Insights on Tech and Business From Code Conference 2017
Marc Andreessen is hopeful about the job-creating potential of self-driving vehicles and Steve Ballmer shares his greatest Microsoft regret.
Code Conference 2017 began May 30 and will run through June 1 at the Terranea Resort in Rancho Palos Verdes, Calif. Some of tech's most prominent figures are in attendance sharing their insights on what's happening today -- and what's next. We've summarized some of the interesting tidbits below and will update this page as more speakers take the stage.
Big-name VC says self-driving cars will lead to job boom
Marc Andreessen, one of Silicon Valley's most high-profile venture capitalists, said we shouldn't be concerned that self-driving vehicles will lead to a loss of jobs. Just the opposite, the co-founder of VC firm Andreessen Horowitz argued at Code Conference 2017.
He compared it to the rise of the automobile industry, which people at the time worried would put those who worked with horses and carriages out of work. It did, but the prevalence of cars led to a boom in manufacturing as well as paved roads and a boost to businesses such as hotels and restaurants.
“It’s a recurring panic," he said. "This happens every 25 or 50 years, people get all amped up about ‘machines are going to take all the jobs’ and it never happens.”
Not only could self-driving tech lead to fewer traffic deaths and a boost in productivity when people don't have to drive anymore, it could also cause a boom in exurbs, which go beyond suburbs.
Microsoft's former CEO's big regret
Steve Ballmer, the former CEO of Microsoft, said that he was too slow to recognize the need for the giant to get into hardware.
“I wish we’d built the capability to be a world-class hardware company, because one of the new expressions of software is essentially the hardware,” he said. Microsoft purchased phone maker Nokia under his leadership, which ended up a failure.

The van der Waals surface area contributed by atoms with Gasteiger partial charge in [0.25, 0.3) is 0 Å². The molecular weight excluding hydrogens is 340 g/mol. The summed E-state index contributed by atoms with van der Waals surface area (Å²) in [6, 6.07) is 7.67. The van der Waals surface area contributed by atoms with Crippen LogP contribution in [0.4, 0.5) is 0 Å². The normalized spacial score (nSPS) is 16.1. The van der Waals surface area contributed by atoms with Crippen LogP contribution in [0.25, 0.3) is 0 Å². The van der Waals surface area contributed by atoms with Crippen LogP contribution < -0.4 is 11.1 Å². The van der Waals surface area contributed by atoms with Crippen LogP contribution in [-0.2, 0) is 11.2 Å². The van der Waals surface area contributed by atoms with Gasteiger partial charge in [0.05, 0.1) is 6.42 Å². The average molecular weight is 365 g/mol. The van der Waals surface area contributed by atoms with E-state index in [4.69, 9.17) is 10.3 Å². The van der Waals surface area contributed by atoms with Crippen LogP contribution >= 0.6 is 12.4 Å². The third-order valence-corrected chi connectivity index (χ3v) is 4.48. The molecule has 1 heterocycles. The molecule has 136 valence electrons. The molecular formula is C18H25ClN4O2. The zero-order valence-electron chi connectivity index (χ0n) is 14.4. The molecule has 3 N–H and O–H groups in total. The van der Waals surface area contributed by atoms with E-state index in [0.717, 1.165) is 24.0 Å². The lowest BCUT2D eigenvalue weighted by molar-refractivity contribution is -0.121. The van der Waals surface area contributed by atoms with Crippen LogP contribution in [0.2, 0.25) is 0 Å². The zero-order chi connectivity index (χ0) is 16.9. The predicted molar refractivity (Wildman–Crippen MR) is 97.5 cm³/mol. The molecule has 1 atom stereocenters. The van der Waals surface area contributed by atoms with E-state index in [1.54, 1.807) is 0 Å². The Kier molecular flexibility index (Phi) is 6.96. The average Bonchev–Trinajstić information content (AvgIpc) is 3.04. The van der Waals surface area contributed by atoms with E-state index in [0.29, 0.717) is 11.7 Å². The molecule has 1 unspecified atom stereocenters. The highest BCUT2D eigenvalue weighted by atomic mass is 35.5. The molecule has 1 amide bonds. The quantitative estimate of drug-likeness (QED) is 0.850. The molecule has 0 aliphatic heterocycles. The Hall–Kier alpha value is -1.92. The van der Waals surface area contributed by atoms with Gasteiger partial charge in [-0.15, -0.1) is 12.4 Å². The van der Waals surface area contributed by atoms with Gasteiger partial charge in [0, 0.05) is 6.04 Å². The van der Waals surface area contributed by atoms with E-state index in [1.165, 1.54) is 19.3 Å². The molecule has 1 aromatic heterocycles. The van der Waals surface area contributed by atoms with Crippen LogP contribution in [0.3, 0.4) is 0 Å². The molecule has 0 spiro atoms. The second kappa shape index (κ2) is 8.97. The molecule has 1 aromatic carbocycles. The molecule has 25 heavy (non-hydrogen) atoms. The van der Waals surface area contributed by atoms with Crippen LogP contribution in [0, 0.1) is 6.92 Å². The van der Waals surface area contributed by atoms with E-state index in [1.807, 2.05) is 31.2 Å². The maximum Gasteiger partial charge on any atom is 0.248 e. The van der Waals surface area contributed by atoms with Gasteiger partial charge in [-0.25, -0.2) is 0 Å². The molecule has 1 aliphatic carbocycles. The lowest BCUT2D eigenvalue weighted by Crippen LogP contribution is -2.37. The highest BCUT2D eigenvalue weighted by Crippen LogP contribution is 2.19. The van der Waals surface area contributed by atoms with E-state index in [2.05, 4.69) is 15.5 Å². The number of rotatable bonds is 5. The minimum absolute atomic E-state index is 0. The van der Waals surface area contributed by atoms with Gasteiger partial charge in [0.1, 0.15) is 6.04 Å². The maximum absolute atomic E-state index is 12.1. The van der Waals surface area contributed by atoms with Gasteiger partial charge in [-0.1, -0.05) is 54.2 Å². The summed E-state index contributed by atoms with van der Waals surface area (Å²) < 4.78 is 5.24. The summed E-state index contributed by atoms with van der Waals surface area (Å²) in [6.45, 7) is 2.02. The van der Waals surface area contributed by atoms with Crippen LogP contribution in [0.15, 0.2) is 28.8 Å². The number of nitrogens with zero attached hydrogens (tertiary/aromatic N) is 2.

Meanwhile, Ballmer also discussed Jack Dorsey, CEO and co-founder of both Square and Twitter. Ballmer said Dorsey will eventually have to choose one company to lead.
“Being a CEO is a hard job, I can speak to that,” Ballmer said. “Being a CEO of two things, I can’t even imagine."
He also added that Microsoft didn't try to buy Twitter.
Netflix's CEO says net neutrality no longer a 'primary battle' for the company
The FCC recently voted to take the first steps to undo the Obama administration's net neutrality rules, which were designed to prevent internet service providers from favoring certain websites over others. While this poses a large threat to up-and-coming internet-based businesses, Netflix CEO Reed Hastings said fighting the rule changes is not a priority for his company.
“It’s not our primary battle at this point,” he said. “I think Trump’s FCC is going to unwind the rules no matter what anybody says."
He added, “We had to carry the water when we were growing up and we were small, and now other companies need to be on that leading edge.”
Meanwhile, he said Netflix and Facebook aren't competing for the same content.
Hillary Clinton says Democrats need better content marketing
Former Secretary of State Hillary Clinton discussed the many reasons she believes she lost the presidential election to Donald Trump, including the media, fake news and Russian hacking. But another thing she pointed to was the failure of the Democratic party to convey its story to voters.
“We are not good historically at building institutions and we’ve got to get a lot better, and that includes content,” Clinton said. “We have a great story to tell. I found when I started the campaign that I had to say in practically every one of my speeches, ‘Barack Obama saved the economy and he doesn’t get the credit he deserves.’ I had to say that because people had been told differently.”
Interesting insights from a prominent VC's annual report
Every year, Kleiner Perkins Caufield & Byers partner Mary Meeker presents a report on the state of the internet. Here are some highlights from this year’s findings:
Nearly one in five businesses are worried about being locked in with a cloud provider, up from 7 percent in 2012.
People are picky about which companies they're willing to share health data with. A 2016 survey revealed they're more open to sharing with Google, Microsoft, Samsung and Apple than Amazon, Facebook and IBM.
The day when we will be able to talk with our machines is fast approaching. Meeker's report revealed that Google can understand human language with 95 percent accuracy.